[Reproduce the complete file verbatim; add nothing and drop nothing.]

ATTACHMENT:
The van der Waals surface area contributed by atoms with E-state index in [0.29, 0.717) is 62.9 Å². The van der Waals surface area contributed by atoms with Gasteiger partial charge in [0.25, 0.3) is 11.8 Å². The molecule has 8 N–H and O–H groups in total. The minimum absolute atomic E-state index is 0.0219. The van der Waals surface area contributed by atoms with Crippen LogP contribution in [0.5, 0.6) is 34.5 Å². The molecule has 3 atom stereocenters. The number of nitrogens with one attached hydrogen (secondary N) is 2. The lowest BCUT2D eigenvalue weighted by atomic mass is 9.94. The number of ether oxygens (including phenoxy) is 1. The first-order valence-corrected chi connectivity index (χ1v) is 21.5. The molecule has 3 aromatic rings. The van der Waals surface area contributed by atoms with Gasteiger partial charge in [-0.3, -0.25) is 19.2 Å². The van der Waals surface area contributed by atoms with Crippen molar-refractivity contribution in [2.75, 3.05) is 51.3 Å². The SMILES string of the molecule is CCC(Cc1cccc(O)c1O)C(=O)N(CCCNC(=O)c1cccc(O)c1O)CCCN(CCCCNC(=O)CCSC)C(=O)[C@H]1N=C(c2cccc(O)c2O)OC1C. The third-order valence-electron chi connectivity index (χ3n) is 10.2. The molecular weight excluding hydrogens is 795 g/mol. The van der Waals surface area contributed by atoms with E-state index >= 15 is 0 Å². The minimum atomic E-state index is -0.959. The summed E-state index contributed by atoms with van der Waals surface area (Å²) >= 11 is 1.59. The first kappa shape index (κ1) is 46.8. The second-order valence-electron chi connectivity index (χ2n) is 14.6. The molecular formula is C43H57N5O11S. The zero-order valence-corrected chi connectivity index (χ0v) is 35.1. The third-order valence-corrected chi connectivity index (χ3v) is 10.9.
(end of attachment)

The van der Waals surface area contributed by atoms with E-state index in [0.29, 0.717) is 62.9 Å². The van der Waals surface area contributed by atoms with Gasteiger partial charge in [0.25, 0.3) is 11.8 Å². The molecule has 8 N–H and O–H groups in total. The minimum absolute atomic E-state index is 0.0219. The van der Waals surface area contributed by atoms with Crippen LogP contribution in [0.5, 0.6) is 34.5 Å². The molecule has 3 atom stereocenters. The number of nitrogens with one attached hydrogen (secondary N) is 2. The lowest BCUT2D eigenvalue weighted by atomic mass is 9.94. The number of ether oxygens (including phenoxy) is 1. The first-order valence-corrected chi connectivity index (χ1v) is 21.5. The molecule has 3 aromatic rings. The van der Waals surface area contributed by atoms with Gasteiger partial charge in [-0.3, -0.25) is 19.2 Å². The van der Waals surface area contributed by atoms with Crippen molar-refractivity contribution in [2.75, 3.05) is 51.3 Å². The SMILES string of the molecule is CCC(Cc1cccc(O)c1O)C(=O)N(CCCNC(=O)c1cccc(O)c1O)CCCN(CCCCNC(=O)CCSC)C(=O)[C@H]1N=C(c2cccc(O)c2O)OC1C. The third-order valence-electron chi connectivity index (χ3n) is 10.2. The molecular weight excluding hydrogens is 795 g/mol. The van der Waals surface area contributed by atoms with E-state index >= 15 is 0 Å². The minimum atomic E-state index is -0.959. The summed E-state index contributed by atoms with van der Waals surface area (Å²) >= 11 is 1.59. The first kappa shape index (κ1) is 46.8. The second-order valence-electron chi connectivity index (χ2n) is 14.6. The molecular formula is C43H57N5O11S. The zero-order valence-corrected chi connectivity index (χ0v) is 35.1. The third-order valence-corrected chi connectivity index (χ3v) is 10.9.